Monday, February 8, 2016

A Ranking of Every Clooney/Coen Brothers Films

George Clooney in Hail Caesar
This past weekend, directors Joel and Ethan Coen released their latest film Hail, Caesar! into theaters with an all star cast and an impressive love letter to classic cinema. It also marked the fourth collaboration with actor George Clooney, who ranks among the duo's best repeat offenders. With a collaboration record going back 16 years, they have definitely created some of the best farcical entertainment of the millennium. But which is the best of the bunch? The following is a ranking of their work together, which will hopefully have a few visitors in the years to come.

1. O Brother, Where Art Thou? (2000)

This is where it all started. With a soundtrack that popularized bluegrass for the next few years, the film's madcap look at The Great Depression is among the more odd and energetic films that The Coen Brothers have ever made. Based loosely on Homer's "The Odyssey," the film tracks three chain gang runaways as they look for a variety of things; only to run across cows, singing women, gangsters, and the KKK. If nothing else, this was the start of a perfect pairing between Clooney and The Coen Brothers that has thankfully continued to produce compelling work, even if nothing is arguably as successful.

2. Hail, Caesar! (2016)

The Coen Brothers' latest is also among their most ambitious collaboration with Clooney yet. While the film is ostensibly more about Josh Brolin's Eddie Mannix, George Clooney stars as an actor with a drinking problem who gets kidnapped by Communists. Unlike the other films, Clooney is more of a piece in an ensemble, with many other actors delivering far more intriguing performances. Still, his turn as an actor doing a prestige picture about Christ delivers a lot of great laughs and manages to remind us of how he can be charismatic and funny in equal doses.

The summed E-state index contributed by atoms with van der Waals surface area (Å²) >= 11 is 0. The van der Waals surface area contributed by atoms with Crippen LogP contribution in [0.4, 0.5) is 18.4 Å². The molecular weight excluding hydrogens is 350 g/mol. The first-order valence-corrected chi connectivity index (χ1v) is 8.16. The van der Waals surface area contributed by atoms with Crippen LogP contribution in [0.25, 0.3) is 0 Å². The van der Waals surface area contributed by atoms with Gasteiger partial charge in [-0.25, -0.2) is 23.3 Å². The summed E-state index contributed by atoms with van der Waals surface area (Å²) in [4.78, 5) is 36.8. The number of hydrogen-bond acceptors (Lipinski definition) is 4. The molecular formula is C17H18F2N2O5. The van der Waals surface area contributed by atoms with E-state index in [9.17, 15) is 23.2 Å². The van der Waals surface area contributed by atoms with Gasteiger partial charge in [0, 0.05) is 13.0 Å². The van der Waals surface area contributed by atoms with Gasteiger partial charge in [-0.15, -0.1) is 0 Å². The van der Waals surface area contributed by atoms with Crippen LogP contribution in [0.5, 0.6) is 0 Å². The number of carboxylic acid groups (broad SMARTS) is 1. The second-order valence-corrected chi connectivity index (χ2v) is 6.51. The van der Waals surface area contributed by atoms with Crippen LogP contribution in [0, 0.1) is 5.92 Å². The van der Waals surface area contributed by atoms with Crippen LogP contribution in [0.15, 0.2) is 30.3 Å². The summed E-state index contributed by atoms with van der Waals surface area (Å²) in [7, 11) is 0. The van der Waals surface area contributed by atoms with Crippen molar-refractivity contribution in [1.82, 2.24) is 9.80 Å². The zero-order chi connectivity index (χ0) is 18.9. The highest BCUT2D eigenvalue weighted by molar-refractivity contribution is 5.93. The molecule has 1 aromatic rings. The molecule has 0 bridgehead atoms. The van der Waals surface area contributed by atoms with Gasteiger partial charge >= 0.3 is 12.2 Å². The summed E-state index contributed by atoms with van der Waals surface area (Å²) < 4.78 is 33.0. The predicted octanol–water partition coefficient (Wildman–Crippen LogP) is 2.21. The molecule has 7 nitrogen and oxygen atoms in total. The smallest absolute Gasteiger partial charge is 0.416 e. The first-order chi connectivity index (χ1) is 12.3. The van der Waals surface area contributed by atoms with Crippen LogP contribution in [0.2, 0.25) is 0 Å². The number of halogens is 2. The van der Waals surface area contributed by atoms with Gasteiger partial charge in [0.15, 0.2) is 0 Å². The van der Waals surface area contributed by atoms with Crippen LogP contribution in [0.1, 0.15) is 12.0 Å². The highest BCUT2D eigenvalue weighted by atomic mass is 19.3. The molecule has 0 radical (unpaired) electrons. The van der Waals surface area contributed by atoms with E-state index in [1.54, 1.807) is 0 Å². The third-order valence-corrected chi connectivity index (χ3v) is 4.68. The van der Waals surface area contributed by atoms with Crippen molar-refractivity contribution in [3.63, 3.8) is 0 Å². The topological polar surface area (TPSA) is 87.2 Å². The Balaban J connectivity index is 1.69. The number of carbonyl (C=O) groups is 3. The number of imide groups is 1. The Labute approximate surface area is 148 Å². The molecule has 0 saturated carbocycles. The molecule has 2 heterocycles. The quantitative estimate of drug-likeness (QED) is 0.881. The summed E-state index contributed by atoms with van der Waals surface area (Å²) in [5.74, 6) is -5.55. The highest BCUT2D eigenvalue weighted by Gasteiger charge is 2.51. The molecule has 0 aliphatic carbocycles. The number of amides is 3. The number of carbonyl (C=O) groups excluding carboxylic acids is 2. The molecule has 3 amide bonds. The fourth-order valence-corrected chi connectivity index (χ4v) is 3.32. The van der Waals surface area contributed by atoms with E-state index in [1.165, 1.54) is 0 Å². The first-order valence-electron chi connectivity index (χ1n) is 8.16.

3. Burn After Reading (2008)

To some unfortunate extent, this is the black sheep of The Coen Brothers' "Idiot Trilogy" with Clooney. The film doesn't get much credit for its subversive take on spy films in which nothing really happens, but the paranoia results in some hilarious misconceptions. Clooney delivers one of the film's best performances in a film that features some dark humor residue from the previous year's Oscar-winning No Country For Old Men. It may not be the perfect film, but it's frankly one of the funniest that the duo have ever made with or without Clooney.

4. Intolerable Cruelty (2003)

While The Coen Brothers are arguably among the best filmmakers currently working, they are not without their occasional dud. Sadly, their second film with Clooney is possibly the worst of the bunch with a film that skewers romantic comedies and leaves little of value leftover. It comes during a lull period alongside The Ladykillers, which are both ambitious attempts at genre films, but fail to capture whatever it is that they are going for. Thankfully, 2 out of 17 is a pretty good ratio. As long as they don't doing anything this abrasive and off putting ever again, then maybe they will continue this Clooney winning streak.

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